“Jump rope is sissy. It’s just for girls,” said Hector. “Not true,” said Teacher Pat.
The class was discussing things to do at recess when the weather gets nicer and it was possible to play in the school yard. Teacher Pat called on Kathy to talk about jump rope since that is her favorite thing to do, and she is very good at it. “Kathy, please tell the class about the history of jump rope and who jumps rope,” asked Miss Pat.
Kathy answered, “I’d be glad to Miss Pat. According to the Jump Rope Institute, jumping rope dates back to 1600 B.C. It began in Egypt.
Grown ups jump rope for exercise and to get fit. Fighters and wrestlers are just a few of the adults who use jump rope to prepare for a match. Some women use jump rope to lose weight and get in shape. Most grown ups do single jumping with one person holding the handles of the rope, swinging it over his or her head and jumping over the rope before it touches the ground. With that, Kathy shows the class how it is done.
When you see the girls jumping in the school yard, we jump rope one of two ways. First, two girls hold the rope at each end and turn it and one girl jumps in. She jumps until she misses or gets tired, whatever comes first. The second way, and it is harder, is to jump Double Dutch. To play Double Dutch you need two ropes and two girls, one at each end of the ropes that are strong enough to turn the ropes, each in the opposite direction, while one girl jumps rope. Sometimes it’s fun to sing rhyming songs while we jump.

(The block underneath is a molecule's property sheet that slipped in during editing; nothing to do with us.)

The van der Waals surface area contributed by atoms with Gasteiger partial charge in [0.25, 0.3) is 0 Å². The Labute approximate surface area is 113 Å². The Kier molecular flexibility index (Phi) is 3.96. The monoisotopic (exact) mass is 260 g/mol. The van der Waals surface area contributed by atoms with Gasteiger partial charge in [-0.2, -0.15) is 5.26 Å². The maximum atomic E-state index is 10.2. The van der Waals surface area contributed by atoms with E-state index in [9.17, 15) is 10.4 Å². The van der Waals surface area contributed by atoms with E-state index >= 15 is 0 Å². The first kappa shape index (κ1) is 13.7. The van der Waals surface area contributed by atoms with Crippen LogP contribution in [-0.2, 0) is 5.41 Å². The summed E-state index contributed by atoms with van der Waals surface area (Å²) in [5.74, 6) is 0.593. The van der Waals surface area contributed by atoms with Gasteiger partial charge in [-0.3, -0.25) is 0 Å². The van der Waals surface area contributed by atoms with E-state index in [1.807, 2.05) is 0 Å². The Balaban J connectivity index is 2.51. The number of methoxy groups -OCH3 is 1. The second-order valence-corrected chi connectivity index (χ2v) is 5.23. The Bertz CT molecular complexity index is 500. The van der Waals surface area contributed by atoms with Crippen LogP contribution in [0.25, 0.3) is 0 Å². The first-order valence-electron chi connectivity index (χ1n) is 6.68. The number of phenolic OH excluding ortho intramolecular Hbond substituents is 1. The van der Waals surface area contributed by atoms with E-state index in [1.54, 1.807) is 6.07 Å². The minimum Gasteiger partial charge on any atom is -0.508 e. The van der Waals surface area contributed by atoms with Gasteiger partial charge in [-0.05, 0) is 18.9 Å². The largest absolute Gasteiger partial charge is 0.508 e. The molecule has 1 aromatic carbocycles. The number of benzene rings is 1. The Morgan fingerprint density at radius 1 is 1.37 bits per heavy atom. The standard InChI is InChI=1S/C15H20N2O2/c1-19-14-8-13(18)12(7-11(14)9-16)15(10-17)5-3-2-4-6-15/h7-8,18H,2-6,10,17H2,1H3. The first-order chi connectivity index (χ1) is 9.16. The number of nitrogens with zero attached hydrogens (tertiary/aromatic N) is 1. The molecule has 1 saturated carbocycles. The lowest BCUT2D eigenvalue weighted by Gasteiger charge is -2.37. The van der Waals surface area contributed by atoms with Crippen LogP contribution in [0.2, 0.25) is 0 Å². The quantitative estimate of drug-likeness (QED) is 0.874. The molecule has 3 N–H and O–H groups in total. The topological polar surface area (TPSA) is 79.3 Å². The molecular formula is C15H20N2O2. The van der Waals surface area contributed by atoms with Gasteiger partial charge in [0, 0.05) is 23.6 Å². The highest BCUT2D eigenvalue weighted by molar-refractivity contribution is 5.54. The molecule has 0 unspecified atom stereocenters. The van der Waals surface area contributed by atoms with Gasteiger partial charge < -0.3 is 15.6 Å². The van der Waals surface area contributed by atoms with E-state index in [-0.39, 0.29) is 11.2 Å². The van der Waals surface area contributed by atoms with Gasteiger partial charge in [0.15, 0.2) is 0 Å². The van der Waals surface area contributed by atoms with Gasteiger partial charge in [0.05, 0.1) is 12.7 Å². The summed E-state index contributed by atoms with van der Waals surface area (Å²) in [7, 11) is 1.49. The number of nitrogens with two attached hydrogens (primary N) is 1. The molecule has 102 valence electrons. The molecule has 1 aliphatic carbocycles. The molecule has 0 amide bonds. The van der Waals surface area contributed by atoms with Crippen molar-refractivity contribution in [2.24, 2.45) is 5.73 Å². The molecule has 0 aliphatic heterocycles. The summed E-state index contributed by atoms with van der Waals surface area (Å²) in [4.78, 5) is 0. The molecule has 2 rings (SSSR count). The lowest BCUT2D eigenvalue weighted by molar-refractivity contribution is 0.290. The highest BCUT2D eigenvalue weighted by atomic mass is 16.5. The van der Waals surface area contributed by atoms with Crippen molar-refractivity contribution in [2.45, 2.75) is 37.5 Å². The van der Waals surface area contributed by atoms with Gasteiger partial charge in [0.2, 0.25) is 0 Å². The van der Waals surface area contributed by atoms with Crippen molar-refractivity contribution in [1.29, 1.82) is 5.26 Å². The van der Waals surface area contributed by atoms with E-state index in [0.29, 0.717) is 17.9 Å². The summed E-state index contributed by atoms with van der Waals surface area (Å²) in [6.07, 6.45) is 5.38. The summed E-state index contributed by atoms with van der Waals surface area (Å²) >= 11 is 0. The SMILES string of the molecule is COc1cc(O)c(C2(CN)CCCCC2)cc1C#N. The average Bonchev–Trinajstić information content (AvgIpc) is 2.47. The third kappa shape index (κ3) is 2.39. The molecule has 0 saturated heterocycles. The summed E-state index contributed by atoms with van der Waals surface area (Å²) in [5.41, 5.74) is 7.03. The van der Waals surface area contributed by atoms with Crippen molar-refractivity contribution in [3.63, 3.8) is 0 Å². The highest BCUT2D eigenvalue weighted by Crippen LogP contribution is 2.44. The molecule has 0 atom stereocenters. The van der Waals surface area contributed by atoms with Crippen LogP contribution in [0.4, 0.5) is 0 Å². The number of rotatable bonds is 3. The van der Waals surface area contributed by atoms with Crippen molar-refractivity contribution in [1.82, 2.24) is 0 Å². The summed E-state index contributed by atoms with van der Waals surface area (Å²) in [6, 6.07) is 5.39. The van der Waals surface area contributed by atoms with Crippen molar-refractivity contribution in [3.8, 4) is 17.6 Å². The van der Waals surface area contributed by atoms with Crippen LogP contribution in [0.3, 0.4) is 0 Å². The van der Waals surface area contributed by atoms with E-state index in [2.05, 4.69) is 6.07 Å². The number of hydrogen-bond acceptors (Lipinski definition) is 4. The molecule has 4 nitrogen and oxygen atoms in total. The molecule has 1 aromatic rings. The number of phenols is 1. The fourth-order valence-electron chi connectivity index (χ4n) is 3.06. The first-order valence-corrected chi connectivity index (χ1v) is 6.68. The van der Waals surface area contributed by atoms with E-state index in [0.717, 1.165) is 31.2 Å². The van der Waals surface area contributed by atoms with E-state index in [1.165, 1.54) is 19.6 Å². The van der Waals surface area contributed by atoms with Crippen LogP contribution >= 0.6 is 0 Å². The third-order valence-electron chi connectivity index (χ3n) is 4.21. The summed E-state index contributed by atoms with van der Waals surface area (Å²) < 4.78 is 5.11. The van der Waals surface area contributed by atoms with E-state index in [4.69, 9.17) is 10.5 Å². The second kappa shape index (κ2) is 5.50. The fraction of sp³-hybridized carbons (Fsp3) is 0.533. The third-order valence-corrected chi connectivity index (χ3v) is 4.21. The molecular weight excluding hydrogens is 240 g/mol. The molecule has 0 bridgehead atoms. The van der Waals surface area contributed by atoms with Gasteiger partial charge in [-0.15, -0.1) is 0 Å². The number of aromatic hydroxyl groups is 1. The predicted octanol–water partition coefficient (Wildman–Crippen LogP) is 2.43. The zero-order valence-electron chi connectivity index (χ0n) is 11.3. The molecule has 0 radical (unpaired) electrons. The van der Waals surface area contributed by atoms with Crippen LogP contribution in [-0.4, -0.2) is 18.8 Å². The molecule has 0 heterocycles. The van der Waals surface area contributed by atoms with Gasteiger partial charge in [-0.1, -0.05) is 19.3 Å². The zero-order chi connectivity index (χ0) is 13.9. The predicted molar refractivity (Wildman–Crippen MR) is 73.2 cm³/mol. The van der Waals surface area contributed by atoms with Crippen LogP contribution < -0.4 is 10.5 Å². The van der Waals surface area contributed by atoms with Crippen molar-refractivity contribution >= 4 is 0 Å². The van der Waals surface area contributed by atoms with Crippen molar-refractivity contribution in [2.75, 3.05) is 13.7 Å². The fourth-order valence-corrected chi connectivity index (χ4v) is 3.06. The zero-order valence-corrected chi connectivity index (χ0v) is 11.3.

That’s all I know about jump rope,” said Kathy. “Thank you, Kathy,” said Miss Pat. The class clapped and then Maria raised her hand and waited for Miss Pat to call on her. When she did, Maria challenged the boys to a jump rope match against the girls during recess in the gym. What could they say? They had to accept now that they knew that jump rope was for everybody, not just girls.